By Dr. David Woo - October 29, 2021
If you’re researching TMS, you may occasionally see discussions online where people write about how TMS made them worse, or report that “TMS ruined my life.” TMS has a high success rate in treating people with depression who do not find relief with antidepressants with little to no side effects, but it’s true that TMS will not work for everyone and that some people may have a negative experience with it.
But negative experiences with TMS are rare, and it’s important to remember that the fact that someone else had a negative experience doesn’t mean that your experience with TMS will be negative. I’d like to address why someone might have negative feelings toward TMS, and why you shouldn’t worry when it comes to considering treatment with TMS.
Some People Experience a “Dip” During TMS Treatment
Most patients go through TMS treatment with little to no side effects. However, there are some patients who experience a TMS “dip” about halfway through treatment. During a dip, a patient may experience a temporary worsening of depression or anxiety symptoms. In our clinic, roughly 20% of our patients experience a temporary dip around week two or three of treatment.
The TMS dip could be the result of the changes that occur in the brain after TMS. TMS uses magnetic pulses to electrically stimulate underactive neurons (brain cells). When underactive neurons are stimulated, they begin to release more neurotransmitters than before (chemical messengers in the brain). This can affect the way that neurons connect and communicate with each other, essentially causing a “reset.” Learn more about what happens in the brain after TMS, here. Patients generally begin to feel better from the TMS dip after the initial three to four weeks of treatment.
TMS isn’t the only depression treatment that can cause a dip. For example, patients taking antidepressants may also feel a dip at the beginning of treatment. At first, patients may notice a worsening of their symptoms and may experience unpleasant side effects before feeling better. Antidepressants take time to work and for patients to get the full benefits. For this reason, doctors encourage patients to stick with an antidepressant for 6 to 8 weeks before deciding if it’s not working.
If you’re experiencing a dip in your symptoms while being treated for depression, talk to your doctor. It’s important to continue treatment, even if you experience a dip. Your doctor can help you manage symptoms during a dip.
Some People May Require a Second Round of TMS or TMS + Another Treatment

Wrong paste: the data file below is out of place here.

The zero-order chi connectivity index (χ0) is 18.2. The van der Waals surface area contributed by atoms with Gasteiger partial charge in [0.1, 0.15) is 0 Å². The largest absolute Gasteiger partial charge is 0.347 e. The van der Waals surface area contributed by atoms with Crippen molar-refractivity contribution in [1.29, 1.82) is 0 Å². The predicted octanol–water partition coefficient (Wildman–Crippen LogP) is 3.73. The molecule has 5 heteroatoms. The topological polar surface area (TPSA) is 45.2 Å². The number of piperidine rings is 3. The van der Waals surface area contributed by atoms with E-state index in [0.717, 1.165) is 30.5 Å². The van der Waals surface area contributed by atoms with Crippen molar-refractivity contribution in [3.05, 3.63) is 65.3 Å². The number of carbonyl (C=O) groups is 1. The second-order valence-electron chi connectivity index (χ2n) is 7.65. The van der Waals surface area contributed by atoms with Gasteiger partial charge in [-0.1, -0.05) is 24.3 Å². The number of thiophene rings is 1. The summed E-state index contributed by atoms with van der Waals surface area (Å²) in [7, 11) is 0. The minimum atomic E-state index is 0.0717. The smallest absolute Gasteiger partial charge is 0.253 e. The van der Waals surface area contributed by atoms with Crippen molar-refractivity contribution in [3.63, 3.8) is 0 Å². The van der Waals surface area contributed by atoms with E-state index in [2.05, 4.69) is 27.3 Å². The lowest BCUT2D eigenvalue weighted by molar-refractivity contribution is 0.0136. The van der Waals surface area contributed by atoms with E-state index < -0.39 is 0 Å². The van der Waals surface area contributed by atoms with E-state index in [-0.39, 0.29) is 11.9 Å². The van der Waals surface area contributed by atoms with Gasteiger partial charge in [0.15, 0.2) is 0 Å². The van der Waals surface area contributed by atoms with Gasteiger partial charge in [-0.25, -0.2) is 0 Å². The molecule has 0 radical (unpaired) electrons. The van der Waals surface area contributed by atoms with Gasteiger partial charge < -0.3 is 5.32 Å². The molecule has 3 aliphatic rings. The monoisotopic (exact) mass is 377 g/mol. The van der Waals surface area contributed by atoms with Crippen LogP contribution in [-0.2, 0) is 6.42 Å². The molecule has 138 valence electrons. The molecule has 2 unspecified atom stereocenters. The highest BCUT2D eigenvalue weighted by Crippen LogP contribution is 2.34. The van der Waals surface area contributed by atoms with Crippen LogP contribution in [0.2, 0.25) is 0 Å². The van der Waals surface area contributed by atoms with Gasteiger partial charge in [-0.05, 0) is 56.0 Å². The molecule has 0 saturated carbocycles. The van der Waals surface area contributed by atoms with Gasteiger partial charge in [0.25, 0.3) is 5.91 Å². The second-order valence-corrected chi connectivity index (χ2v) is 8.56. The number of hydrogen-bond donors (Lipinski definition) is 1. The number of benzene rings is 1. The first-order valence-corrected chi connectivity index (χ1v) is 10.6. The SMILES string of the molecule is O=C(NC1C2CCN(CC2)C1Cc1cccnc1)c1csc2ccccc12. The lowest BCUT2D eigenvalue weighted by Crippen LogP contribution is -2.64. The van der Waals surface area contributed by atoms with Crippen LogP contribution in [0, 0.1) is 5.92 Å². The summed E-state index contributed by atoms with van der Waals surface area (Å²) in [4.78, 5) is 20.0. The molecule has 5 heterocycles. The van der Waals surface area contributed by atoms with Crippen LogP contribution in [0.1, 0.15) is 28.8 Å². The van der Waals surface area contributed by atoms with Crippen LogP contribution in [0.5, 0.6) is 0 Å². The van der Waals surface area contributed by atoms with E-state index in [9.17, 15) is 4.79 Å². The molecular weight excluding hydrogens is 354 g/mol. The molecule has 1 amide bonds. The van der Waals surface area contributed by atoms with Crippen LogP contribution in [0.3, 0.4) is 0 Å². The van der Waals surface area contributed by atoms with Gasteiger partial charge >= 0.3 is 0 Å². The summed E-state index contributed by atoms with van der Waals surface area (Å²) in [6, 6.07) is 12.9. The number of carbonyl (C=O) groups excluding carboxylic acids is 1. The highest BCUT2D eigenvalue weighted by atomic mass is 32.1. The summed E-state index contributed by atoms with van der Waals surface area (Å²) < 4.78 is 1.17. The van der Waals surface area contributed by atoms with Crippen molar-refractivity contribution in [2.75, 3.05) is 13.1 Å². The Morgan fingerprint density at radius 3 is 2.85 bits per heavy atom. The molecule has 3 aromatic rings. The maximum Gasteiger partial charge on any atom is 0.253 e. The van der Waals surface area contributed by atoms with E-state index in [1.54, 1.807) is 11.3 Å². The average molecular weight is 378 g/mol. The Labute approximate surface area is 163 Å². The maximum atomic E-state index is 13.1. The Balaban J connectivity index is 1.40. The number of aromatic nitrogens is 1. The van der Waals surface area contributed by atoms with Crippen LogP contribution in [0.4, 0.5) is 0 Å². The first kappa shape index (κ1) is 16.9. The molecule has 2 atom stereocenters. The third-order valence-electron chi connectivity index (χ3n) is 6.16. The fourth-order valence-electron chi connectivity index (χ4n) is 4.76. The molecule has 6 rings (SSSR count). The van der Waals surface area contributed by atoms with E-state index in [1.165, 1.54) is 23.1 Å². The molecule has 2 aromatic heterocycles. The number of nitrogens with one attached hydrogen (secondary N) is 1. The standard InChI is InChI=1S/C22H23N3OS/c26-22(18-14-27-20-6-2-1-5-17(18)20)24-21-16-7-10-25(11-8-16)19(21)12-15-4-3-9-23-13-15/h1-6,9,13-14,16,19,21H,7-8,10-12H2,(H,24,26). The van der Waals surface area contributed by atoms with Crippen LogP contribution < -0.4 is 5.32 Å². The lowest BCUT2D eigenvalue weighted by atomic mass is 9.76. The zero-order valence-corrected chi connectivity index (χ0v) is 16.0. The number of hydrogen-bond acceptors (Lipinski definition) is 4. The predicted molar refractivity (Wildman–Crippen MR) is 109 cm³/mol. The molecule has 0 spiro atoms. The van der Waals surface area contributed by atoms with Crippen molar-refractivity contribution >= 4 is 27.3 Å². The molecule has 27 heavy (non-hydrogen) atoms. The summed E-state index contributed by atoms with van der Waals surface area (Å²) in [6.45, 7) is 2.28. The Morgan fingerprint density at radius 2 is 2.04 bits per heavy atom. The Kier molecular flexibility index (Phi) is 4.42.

Everyone responds to different depression treatments differently. Depression treatment often involves a long-term plan that involves trying different treatments and finding what works best for that person. People with difficult-to-treat depression who do not respond to antidepressants are the most difficult patients to treat. Some patients may require a second round of TMS, maintenance sessions, or TMS combined with another treatment option, like an antidepressant.
Some People May Need to Confirm Their Diagnosis
While it’s not common, it’s possible for someone who has bipolar disorder to be diagnosed with depression. TMS is not an approved treatment option for bipolar disorder and may make bipolar symptoms worse.(1) If you’ve ever experienced symptoms of mania or hypomania, or if you have a family member who has experienced these symptoms or who has been diagnosed with bipolar disorder, it would be advisable that you get a second opinion.
TMS is Proven to Be Safe and Effective in Treating Depression
Studies show by and large that TMS is extremely safe and highly effective when used correctly and when the patient is diagnosed correctly with a disorder that TMS is known to treat, like depression.(2)
Additionally, patients meet regularly with their psychiatrist during and after TMS treatment. During this time, your doctor will ask how you are handling treatment and will make adjustments if needed.
While some people may have a negative experience with TMS and may say that “TMS ruined my life,” we don’t recommend that a patient make their decisions based on what happened to a few people. Based on the results from numerous real-world clinical studies, chances are that TMS will work for you.
1. Hett D and Marwaha S. Repetitive transcranial magnetic stimulation in the treatment of bipolar disorder. Sage. Ther Adv Psychopharmacol. 2020 Nov 18;10:2045125320973790. https://pubmed.ncbi.nlm.nih.gov/33282175/. October 06, 2021.
2. Carpenter LL, Janicak PG, Aaronson ST, et al. Transcranial magnetic stimulation (TMS) for major depression: a multisite, naturalistic, observational study of acute treatment outcomes in clinical practice. Depress Anxiety. 2012 Jul;29(7):587-96. https://pubmed.ncbi.nlm.nih.gov/22689344/. Accessed October 06, 2021.